Photoacoustic device identifies cancer before tumors form

Researchers are using laser-induced ultrasound to provide much earlier detection of aggressive melanoma cancers, before tumors even have a chance to form.

Early detection of skin cancer may soon be possible, thanks to researchers who compare their approach to looking for a black 18-wheeler in an eight-lane highway of white cars.

John Viator analyzes a blood sample using photoacoustics. University of Missouri

The new technique for melanoma detection, proposed by researchers at the University of Missouri, uses photoacoustics (laser-induced ultrasound) to find cancer cells before they form into tumors. Testing could cost just a few hundred dollars. The current method of detection, by comparison, requires waiting for tumors to form and can cost thousands of dollars.

"Using a small blood sample, our device and method will provide an earlier diagnosis for aggressive melanoma cancers," John Viator, associate professor of biomedical engineering and dermatology, said yesterday in a statement.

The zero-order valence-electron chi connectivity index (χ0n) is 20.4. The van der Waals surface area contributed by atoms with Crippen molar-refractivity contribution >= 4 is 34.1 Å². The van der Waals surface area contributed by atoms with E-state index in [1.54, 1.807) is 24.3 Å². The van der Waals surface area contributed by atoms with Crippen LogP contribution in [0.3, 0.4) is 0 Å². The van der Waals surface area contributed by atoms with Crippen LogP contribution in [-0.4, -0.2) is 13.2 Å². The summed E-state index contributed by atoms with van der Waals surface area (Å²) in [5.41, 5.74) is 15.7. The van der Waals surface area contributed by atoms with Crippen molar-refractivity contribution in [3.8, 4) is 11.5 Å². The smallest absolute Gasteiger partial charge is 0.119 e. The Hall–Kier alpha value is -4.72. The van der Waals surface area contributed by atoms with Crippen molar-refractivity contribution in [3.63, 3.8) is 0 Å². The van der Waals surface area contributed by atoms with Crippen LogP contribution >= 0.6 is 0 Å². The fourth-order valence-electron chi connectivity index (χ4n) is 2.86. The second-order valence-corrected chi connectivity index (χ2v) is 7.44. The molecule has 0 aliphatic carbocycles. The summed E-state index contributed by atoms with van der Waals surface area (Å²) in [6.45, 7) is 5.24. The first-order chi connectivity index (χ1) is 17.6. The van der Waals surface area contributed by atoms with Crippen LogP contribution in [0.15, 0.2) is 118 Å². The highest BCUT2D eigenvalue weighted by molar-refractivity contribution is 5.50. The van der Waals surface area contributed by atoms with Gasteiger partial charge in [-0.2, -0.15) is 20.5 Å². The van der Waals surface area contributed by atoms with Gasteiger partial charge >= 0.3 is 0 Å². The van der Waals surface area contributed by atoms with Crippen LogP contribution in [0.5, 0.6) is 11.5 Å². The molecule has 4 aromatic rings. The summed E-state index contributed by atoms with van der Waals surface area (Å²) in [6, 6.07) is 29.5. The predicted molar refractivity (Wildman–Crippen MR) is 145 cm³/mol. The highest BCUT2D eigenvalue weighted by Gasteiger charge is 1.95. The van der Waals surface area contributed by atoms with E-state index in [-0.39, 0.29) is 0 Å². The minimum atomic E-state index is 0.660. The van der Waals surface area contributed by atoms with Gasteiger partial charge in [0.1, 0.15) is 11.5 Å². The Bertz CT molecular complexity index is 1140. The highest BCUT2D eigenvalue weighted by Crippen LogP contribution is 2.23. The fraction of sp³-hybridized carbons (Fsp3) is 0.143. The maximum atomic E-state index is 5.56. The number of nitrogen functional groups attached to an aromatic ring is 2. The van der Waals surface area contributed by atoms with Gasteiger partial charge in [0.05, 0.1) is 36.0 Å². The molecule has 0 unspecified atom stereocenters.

The photoacoustic device directs laser light into the blood sample, and that light is absorbed by melanin within the cancerous cells. As the lasers quickly heat and cool those cells, they expand. Technicians are able to spot the cancerous cells by looking for this expansion--the aforementioned black 18-wheeler.

Because the device can capture the cells, the researchers think they can also identify the type of melanoma cancer, allowing for more specialized treatment.

"There are several melanoma drugs on the horizon," Viator said. "Combined with the new photoacoustic detection method, physicians will be able to use targeted therapies and personalized treatments, changing the medical management of this aggressive cancer."

Viator has already signed a commercialization license to allow scientists to use the device for research. His team is also organizing clinical studies in the hopes of getting FDA approval for broader use, which could take a few years. The final device, Viator says, will likely resemble a desktop printer.

About the author

Elizabeth Armstrong Moore is based in Portland, Oregon, and has written for Wired, The Christian Science Monitor, and public radio. Her semi-obscure hobbies include climbing, billiards, board games that take up a lot of space, and piano.

 

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